Ambient Parking Lot
Craig Dworkin and Kenneth Goldsmith, Editors
Northwestern University Press, 2011
The Romance of the Overlooked Space: Pamela Lu's Ambient Parking Lot
Pamela Lu’s Ambient Parking Lot, described on the book’s back cover as “part fiction, part earnest mockumentary,” details the career of a group of musicians dedicated to recording and performing the ambient noise found in parking lots and structures, a group who “championed authentic experience and plunged headlong into the romance of the overlooked space” (Lu 32). The novel, largely told from the first-person plural point-of-view of the band, is a smart and lyrical document of an imagined avant-garde, a sort of Spinal Tap for conceptual music fans. While the novel is, as its back cover claims, earnest, it’s also hilarious and oddly touching given the absurdity of the band’s recording and performance of parking lots, a music that “emitted a low earthly growl, privileging bass-level amplitude over quais-narrative pop disappointment” (Lu 3).
The story of the band’s rise and fall is reminiscent of an episode of a better, more interesting version of “Behind the Music,” one that meditates on the creation of art, the struggle to balance commercial success with artistic integrity, and the pressure to innovate (rather than stereotypical rock-and-roll detritus). Ambient Parking Lot is more than a manifesto for a fictional band, but is also an exploration of the Ambient Parkers’ struggles and successes. At times I felt like I was on the verge of being bogged down by the novel’s conceit, that I couldn’t possibly be interested in reading anything more about the Ambient Parkers, but Lu’s consistent wit, insight, and ability to transform concept into a compelling narrative prevent this from happening. It’s easy to laugh at the Ambient Parkers—there are plenty of moments in the narrative that are self-conscious enough that the reader knows he or she is laughing along with somebody, but one of the remarkable things about this book is how, despite the absurdity of the Parkers’ project, and despite the earnest enthusiasm of the band's members, it’s easy to feel for them, but it’s also easy to be convinced that the art the book describes—the sounds of urban parking structures—is important. The novel strikes the perfect balance between earnest and mock, and though the Parkers' project may be absurd, the novel’s smart enough to create an intelligent, enlightening dialogue around the Parkers’ conceptual music.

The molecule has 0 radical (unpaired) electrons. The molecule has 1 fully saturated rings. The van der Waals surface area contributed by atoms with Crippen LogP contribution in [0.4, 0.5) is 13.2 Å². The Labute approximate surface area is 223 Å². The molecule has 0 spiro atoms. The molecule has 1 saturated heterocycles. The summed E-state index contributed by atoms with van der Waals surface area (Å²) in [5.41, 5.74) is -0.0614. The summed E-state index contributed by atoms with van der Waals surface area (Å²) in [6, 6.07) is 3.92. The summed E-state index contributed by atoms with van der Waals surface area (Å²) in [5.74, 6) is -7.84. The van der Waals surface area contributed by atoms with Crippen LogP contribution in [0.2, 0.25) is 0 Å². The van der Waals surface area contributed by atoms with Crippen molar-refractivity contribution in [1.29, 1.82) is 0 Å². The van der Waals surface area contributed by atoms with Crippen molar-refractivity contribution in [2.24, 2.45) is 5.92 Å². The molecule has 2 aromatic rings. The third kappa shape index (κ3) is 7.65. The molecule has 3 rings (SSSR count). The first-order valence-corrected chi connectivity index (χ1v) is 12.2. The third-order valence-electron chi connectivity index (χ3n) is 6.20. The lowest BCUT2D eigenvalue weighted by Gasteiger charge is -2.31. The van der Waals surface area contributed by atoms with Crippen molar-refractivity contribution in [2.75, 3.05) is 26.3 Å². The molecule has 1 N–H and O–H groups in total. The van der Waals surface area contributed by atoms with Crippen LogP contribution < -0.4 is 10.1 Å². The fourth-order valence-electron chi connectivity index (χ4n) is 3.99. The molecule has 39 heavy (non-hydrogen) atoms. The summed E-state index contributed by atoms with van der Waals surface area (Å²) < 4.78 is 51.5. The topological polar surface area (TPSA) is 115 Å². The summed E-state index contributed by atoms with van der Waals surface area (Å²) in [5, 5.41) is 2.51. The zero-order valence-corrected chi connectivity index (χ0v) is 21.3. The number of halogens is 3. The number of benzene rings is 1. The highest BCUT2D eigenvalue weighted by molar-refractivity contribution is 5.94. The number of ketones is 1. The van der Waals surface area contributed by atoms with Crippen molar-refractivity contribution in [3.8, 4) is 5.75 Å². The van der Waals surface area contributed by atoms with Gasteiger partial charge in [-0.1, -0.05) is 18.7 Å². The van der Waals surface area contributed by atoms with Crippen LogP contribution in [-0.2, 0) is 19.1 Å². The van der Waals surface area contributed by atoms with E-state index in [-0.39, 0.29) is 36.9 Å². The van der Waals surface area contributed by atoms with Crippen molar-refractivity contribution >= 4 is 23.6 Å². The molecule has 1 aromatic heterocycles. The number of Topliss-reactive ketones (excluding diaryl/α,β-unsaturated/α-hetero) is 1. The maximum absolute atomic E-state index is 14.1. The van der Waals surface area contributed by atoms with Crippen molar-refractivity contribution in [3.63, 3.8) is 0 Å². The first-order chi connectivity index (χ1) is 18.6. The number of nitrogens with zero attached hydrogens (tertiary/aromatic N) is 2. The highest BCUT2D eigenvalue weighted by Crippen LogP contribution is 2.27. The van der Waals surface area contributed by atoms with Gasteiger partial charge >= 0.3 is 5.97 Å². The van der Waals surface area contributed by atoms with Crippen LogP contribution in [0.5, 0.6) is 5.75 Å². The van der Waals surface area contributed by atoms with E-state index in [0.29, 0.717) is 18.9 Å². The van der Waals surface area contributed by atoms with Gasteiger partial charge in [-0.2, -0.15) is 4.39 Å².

The novel documents the recording of a soundless music and works, in a way, like the extended liner notes might for an album that need never be recorded; the fragments that make up the narrative are more interesting than any actual recording or performance by the Ambient Parkers could ever be, and though at times absurd, the band’s thoughts about their own project are interesting, again, in a way actual recordings wouldn’t be. In the words of the Ambient Parkers: “these recordings were meant to be made, not heard” (Lu 147).
Matthew Kirkpatrick's short story collection, Light without Heat, is forthcoming from FC2 in March, 2012.